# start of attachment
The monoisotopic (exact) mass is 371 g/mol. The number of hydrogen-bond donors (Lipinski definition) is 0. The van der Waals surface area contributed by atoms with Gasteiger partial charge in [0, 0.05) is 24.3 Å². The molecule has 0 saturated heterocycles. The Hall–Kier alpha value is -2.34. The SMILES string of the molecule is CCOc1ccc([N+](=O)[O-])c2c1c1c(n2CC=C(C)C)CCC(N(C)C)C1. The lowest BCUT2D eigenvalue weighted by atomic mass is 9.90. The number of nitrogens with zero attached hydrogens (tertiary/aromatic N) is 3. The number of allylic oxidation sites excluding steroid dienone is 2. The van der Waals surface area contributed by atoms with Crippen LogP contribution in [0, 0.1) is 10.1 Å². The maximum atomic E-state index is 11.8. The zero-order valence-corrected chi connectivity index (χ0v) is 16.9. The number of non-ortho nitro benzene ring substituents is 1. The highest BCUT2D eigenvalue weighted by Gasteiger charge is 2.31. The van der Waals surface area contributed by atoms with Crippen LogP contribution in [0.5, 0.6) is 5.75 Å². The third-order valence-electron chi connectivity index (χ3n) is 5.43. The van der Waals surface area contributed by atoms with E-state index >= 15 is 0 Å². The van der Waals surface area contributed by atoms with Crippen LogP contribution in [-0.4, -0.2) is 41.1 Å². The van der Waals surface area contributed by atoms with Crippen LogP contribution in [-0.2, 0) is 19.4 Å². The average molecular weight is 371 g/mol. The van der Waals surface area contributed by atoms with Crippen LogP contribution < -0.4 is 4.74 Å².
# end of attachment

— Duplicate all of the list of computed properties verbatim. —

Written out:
The monoisotopic (exact) mass is 371 g/mol. The number of hydrogen-bond donors (Lipinski definition) is 0. The van der Waals surface area contributed by atoms with Gasteiger partial charge in [0, 0.05) is 24.3 Å². The molecule has 0 saturated heterocycles. The Hall–Kier alpha value is -2.34. The SMILES string of the molecule is CCOc1ccc([N+](=O)[O-])c2c1c1c(n2CC=C(C)C)CCC(N(C)C)C1. The lowest BCUT2D eigenvalue weighted by atomic mass is 9.90. The number of nitrogens with zero attached hydrogens (tertiary/aromatic N) is 3. The number of allylic oxidation sites excluding steroid dienone is 2. The van der Waals surface area contributed by atoms with Crippen LogP contribution in [0, 0.1) is 10.1 Å². The maximum atomic E-state index is 11.8. The zero-order valence-corrected chi connectivity index (χ0v) is 16.9. The number of non-ortho nitro benzene ring substituents is 1. The highest BCUT2D eigenvalue weighted by Gasteiger charge is 2.31. The van der Waals surface area contributed by atoms with Crippen LogP contribution in [0.5, 0.6) is 5.75 Å². The third-order valence-electron chi connectivity index (χ3n) is 5.43. The van der Waals surface area contributed by atoms with E-state index >= 15 is 0 Å². The van der Waals surface area contributed by atoms with Crippen LogP contribution in [-0.4, -0.2) is 41.1 Å². The van der Waals surface area contributed by atoms with Crippen LogP contribution in [-0.2, 0) is 19.4 Å². The average molecular weight is 371 g/mol. The van der Waals surface area contributed by atoms with Crippen LogP contribution < -0.4 is 4.74 Å².